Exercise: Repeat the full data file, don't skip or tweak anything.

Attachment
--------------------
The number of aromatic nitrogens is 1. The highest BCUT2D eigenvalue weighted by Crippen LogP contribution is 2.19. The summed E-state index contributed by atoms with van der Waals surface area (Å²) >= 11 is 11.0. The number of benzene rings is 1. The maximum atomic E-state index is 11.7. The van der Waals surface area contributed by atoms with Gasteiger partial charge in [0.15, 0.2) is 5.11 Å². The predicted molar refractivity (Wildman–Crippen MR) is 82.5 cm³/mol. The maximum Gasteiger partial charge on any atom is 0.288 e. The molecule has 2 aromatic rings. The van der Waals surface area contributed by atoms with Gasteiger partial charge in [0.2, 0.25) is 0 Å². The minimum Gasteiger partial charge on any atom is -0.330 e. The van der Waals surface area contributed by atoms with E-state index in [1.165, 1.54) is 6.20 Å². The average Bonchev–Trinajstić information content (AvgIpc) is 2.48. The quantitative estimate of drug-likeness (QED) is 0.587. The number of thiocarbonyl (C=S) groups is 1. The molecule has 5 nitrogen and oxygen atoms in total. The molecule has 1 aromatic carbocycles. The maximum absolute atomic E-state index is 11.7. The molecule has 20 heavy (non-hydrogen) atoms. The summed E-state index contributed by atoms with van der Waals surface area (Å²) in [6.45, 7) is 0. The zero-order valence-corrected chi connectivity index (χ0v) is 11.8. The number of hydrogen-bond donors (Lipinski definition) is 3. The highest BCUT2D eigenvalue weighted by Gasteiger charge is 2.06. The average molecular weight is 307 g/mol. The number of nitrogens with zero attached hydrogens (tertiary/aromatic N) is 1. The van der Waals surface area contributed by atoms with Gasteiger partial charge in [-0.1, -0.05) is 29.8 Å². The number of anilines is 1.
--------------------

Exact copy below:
The number of aromatic nitrogens is 1. The highest BCUT2D eigenvalue weighted by Crippen LogP contribution is 2.19. The summed E-state index contributed by atoms with van der Waals surface area (Å²) >= 11 is 11.0. The number of benzene rings is 1. The maximum atomic E-state index is 11.7. The van der Waals surface area contributed by atoms with Gasteiger partial charge in [0.15, 0.2) is 5.11 Å². The predicted molar refractivity (Wildman–Crippen MR) is 82.5 cm³/mol. The maximum Gasteiger partial charge on any atom is 0.288 e. The molecule has 2 aromatic rings. The van der Waals surface area contributed by atoms with Gasteiger partial charge in [0.2, 0.25) is 0 Å². The minimum Gasteiger partial charge on any atom is -0.330 e. The van der Waals surface area contributed by atoms with E-state index in [1.165, 1.54) is 6.20 Å². The average Bonchev–Trinajstić information content (AvgIpc) is 2.48. The quantitative estimate of drug-likeness (QED) is 0.587. The number of thiocarbonyl (C=S) groups is 1. The molecule has 5 nitrogen and oxygen atoms in total. The molecule has 1 aromatic carbocycles. The maximum absolute atomic E-state index is 11.7. The molecule has 20 heavy (non-hydrogen) atoms. The summed E-state index contributed by atoms with van der Waals surface area (Å²) in [6.45, 7) is 0. The zero-order valence-corrected chi connectivity index (χ0v) is 11.8. The number of hydrogen-bond donors (Lipinski definition) is 3. The highest BCUT2D eigenvalue weighted by Gasteiger charge is 2.06. The average molecular weight is 307 g/mol. The number of nitrogens with zero attached hydrogens (tertiary/aromatic N) is 1. The van der Waals surface area contributed by atoms with Gasteiger partial charge in [-0.1, -0.05) is 29.8 Å². The number of anilines is 1.